Last month we went on a day trip to return to my favourite place in the world: Ballintaggart Farm. After trying our hand at sourdough making last Autumn I had bought Al a voucher for a Ballintaggart Advanced Breadmaking Course for our 11 year anniversary in September, but had had to keep the secret since I booked it in June. It was difficult to say the least! So one beautifully cold, crisp Saturday morning at the start of the October holidays, we set off – excited to return to Highland Perthshire.
We were greeted by the chickens – of course – steaming hot mugs of tea and sourdough crumpets, warm from the griddle and dripping with melted butter. After chatting with our fellow bread makers and teachers Sara and Hazel in the cosy sitting room, we donned our aprons and headed to the cook school. Small but perfectly formed, I love this space – shared with the working kitchen it’s always great to see the daily routines and rhythms of the Farm, what’s being prepped for the day of dining ahead, the tending of the sourdough and a sneak peek of our own treats to come!
From doughnuts to bagels, walnut rye to buttermilk rolls, crumpets to focaccia, it was a veritable bread feast. The team had put so much care and attention into prepping a course that equipped us with a range of different dough skills and bread-making experiences to take back to our own kitchens. We were all relatively experienced sourdough makers so the focus was on enriched doughs, different flours and methods of baking to expand our skill set. After getting our dough ready for its first prove it was time for a well-earned tea break and slice of the most delicious toasted banana bread I have ever tasted.
I had (perhaps over ambitiously) made some of the breads before and it was great to have support and reassurance from the experts – whether answers to why my bagels were too chewy when I tried my hand at them and why my rye never rises, in this small group setting there was no such thing as a silly question! So not only did I leave with much better bread knowledge, but it boosted my confidence in my baker’s instinct. After our second prove and trying our hand at a variety of cooking methods – poaching, frying, deep frying and baking – it was time for a late lunch to allow our bread to cool.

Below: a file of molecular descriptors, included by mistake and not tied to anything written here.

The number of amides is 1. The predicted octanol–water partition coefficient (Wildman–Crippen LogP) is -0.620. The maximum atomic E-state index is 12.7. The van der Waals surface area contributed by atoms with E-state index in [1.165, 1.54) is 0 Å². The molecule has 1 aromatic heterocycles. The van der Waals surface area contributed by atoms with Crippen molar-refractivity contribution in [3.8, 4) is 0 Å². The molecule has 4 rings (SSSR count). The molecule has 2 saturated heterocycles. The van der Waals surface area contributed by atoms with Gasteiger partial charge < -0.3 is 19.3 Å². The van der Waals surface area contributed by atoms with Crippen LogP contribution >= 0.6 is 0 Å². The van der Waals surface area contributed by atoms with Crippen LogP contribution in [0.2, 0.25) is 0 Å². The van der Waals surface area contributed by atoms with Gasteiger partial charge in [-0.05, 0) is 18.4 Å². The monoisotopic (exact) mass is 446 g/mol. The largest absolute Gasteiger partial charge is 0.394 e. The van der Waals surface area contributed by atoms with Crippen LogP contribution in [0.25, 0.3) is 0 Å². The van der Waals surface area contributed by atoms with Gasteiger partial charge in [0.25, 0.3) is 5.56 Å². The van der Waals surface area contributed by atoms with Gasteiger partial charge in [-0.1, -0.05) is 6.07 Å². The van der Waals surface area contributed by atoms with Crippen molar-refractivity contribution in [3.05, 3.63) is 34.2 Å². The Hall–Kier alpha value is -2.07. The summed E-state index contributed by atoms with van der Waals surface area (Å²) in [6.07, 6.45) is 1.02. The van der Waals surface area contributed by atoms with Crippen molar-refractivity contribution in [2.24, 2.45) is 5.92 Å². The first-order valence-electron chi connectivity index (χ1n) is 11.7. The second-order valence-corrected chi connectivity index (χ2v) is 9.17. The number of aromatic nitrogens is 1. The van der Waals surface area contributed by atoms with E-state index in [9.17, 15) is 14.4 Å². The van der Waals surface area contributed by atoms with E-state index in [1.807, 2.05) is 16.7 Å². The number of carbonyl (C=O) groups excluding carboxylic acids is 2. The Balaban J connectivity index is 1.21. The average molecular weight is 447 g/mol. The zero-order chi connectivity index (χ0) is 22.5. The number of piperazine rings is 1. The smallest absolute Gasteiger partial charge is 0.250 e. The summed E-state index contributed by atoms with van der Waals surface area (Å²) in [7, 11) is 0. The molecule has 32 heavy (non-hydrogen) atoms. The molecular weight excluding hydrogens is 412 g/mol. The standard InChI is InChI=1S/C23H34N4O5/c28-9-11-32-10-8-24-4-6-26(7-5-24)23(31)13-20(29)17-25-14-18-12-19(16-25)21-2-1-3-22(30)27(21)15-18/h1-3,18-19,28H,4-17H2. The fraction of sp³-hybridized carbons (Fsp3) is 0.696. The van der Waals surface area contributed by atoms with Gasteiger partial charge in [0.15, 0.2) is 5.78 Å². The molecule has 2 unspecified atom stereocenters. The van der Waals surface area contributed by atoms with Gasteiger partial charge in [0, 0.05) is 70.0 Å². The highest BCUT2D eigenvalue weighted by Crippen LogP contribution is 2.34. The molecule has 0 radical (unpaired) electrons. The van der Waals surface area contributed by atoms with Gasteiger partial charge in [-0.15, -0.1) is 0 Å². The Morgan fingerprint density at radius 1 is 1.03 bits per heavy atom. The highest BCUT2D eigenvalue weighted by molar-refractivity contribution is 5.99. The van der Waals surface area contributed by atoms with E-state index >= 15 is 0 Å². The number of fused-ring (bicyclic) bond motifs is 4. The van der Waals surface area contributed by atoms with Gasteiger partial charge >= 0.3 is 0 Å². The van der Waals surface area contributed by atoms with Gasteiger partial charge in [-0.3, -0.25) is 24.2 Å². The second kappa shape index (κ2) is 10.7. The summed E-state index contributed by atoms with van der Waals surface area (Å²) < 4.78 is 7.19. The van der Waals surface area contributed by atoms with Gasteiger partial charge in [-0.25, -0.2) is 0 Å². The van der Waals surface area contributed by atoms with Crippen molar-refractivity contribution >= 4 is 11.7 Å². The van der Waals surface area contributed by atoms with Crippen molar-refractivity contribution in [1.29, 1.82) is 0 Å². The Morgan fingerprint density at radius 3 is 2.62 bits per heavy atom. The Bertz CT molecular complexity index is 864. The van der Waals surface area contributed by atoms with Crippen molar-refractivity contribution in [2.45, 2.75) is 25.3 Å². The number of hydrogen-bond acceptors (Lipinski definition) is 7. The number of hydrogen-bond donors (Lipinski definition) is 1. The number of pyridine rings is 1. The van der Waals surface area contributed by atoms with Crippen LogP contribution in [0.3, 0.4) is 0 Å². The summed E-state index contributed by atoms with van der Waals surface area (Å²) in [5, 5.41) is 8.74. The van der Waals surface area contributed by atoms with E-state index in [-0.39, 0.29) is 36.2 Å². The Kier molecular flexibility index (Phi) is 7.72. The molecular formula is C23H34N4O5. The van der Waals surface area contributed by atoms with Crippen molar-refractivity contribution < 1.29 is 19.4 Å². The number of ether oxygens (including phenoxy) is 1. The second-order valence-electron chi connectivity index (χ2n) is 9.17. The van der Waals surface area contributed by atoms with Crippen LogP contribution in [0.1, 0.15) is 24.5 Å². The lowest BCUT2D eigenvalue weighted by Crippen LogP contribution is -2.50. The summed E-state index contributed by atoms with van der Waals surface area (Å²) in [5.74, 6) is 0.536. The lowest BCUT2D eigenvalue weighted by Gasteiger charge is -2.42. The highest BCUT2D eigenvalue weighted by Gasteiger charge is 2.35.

We sat down in the beautiful feast hall, all decked out in its autumnal splendour and filled with pumpkins, dried seed heads and Sweet Williams. First up was sourdough focaccia and Ballintaggart’s signature sourdough loaf to sample. The heavenly taste justified the latter’s three day turnaround time – nowhere else’s bread comes close to this! Baking tips well and truly noted for my own sourdough efforts…
Then was the starter – beetroot and rye crisp breads for me, pickled and roasted and accompanied with aioli. For the carnivores was trout with the same accompaniments, which I hear was beautifully smoked. Next up was my favourite course: the last of the courgettes (hand grown at Guardswell Farm no less) stuffed with Scottish goat’s cheese, pine nuts and herbs and accompanied with pickled roasted squash and greens. The meat eaters had chicken, cooked with spices until tender. We finished by sampling our doughnuts, filled with blackberry and rosemary jam to perfectly temper their sweetness. We left with full care packages (complete with some of Ballintaggart’s own starter – a privilege!), a host of new skills and a whole new appreciation for real bread, all too ready to return to Ballintaggart as soon as possible…
Do you like baking bread?